Icelandic Language Blog

Archive for April, 2012

Differences between America and Iceland Posted by on Apr 28, 2012

These are things I had to learn by myself in most cases. I have mentioned similar things in my previous posts too. – Most Icelandic business’ webpages are just a homepage. A physical shop in Iceland very likely has no website that you can buy things from, you have to actually go there in person…

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The old Nordic calendar. Posted by on Apr 25, 2012

It’s finally summer, at least going by the old Nordic calendar! Last Thursday (19th April) was Sumardagurinn fyrsti, the first day of summer. Despite commonly using the Gregorian calendar just like everybody else, Icelanders still note certain parts of the year according to their old one, Norræna tímatalið, often called Germanic calendar in English. It…

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Post office Posted by on Apr 23, 2012

One thing you’ll probably be doing whether you’re a tourist or immigrant is going to the post office. The downtown (area code “101” – Icelandic area codes are just three digits) post office is one of the places I’ve found where they’re always friendly and we always have a completely Icelandic conversation. They don’t call…

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Noun Genders and A-mutation Posted by on Apr 17, 2012

I haven’t taught anything in a while, so today we have “genders of nouns”. Again this is taken partially from the textbook I’m writing. It’s very important to know the gender of nouns because how you change other parts of the sentence (like adjectives, which also have genders) depends on what gender the noun is…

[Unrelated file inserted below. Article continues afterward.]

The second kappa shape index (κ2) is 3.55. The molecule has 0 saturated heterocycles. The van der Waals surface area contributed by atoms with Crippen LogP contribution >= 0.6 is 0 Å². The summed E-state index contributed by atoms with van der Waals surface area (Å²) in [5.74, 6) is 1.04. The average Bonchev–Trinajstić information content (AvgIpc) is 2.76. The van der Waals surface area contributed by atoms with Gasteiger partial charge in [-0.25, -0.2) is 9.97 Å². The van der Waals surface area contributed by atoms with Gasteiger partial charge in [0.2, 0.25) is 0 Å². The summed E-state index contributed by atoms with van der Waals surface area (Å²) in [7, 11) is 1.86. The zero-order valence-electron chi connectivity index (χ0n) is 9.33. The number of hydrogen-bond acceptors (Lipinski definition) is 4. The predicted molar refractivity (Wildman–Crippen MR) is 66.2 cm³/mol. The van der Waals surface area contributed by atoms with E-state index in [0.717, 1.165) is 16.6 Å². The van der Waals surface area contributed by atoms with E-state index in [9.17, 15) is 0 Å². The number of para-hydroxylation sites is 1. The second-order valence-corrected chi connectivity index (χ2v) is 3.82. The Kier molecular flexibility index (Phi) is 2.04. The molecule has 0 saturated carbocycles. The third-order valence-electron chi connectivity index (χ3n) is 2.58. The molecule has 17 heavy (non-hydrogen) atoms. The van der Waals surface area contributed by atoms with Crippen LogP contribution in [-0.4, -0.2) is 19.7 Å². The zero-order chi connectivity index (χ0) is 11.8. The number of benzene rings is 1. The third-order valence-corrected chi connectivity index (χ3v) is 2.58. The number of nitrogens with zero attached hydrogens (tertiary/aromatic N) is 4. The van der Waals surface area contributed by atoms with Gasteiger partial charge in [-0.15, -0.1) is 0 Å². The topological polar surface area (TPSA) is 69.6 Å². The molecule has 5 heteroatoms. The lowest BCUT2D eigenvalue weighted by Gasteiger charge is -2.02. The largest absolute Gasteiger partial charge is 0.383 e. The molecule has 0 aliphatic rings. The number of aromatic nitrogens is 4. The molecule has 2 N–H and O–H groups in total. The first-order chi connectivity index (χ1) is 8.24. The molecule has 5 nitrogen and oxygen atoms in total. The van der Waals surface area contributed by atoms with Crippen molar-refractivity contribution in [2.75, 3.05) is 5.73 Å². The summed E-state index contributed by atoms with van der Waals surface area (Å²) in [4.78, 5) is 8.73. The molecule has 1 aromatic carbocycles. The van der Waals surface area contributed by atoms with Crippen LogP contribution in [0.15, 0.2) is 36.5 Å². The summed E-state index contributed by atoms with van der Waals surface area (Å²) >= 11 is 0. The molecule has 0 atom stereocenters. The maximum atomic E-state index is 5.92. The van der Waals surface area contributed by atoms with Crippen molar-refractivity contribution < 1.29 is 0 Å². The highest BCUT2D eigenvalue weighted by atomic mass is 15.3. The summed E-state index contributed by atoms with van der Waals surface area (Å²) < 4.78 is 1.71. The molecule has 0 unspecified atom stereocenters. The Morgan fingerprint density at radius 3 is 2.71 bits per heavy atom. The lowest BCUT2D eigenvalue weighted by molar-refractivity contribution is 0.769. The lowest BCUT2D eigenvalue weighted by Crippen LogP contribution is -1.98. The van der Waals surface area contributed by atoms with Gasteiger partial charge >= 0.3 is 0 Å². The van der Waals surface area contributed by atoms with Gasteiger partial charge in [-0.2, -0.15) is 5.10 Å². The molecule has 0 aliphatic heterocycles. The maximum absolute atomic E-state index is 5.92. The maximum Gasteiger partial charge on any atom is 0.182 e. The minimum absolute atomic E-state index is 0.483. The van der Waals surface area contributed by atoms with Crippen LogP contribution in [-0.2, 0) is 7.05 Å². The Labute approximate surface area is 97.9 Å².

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We all have an accent. Posted by on Apr 14, 2012

Here’s a small example set of different kinds of accents from my class. Try to hear which countries they say they’re from for a small language practice. (Note the man who walks past the camera – we all saw him but he doesn’t show up in the video. I’m suspecting he may be one of…

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English cognates and slang in Icelandic Posted by on Apr 14, 2012

There’s lots of English slang in spoken Icelandic, and a bit less in written. (EDIT: Please see Alex’s comment for notes about “cognates” and “false friends”, etc. as well as good examples!) In person Icelanders, when chatting with friends, might use straight English words for things that may not exist in Icelandic, that have a…

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Þetta reddast, þetta kemur. Posted by on Apr 10, 2012

One of the most Icelandic expressions I can think of is Þetta reddast, “it’ll work out”/”it’ll fix itself”. It’s used in any kind of a situation where someone’s facing a problem,  no matter how difficult. It can be anything ranging from a confusing schedule at work to a situation that’s so desperate it would take…

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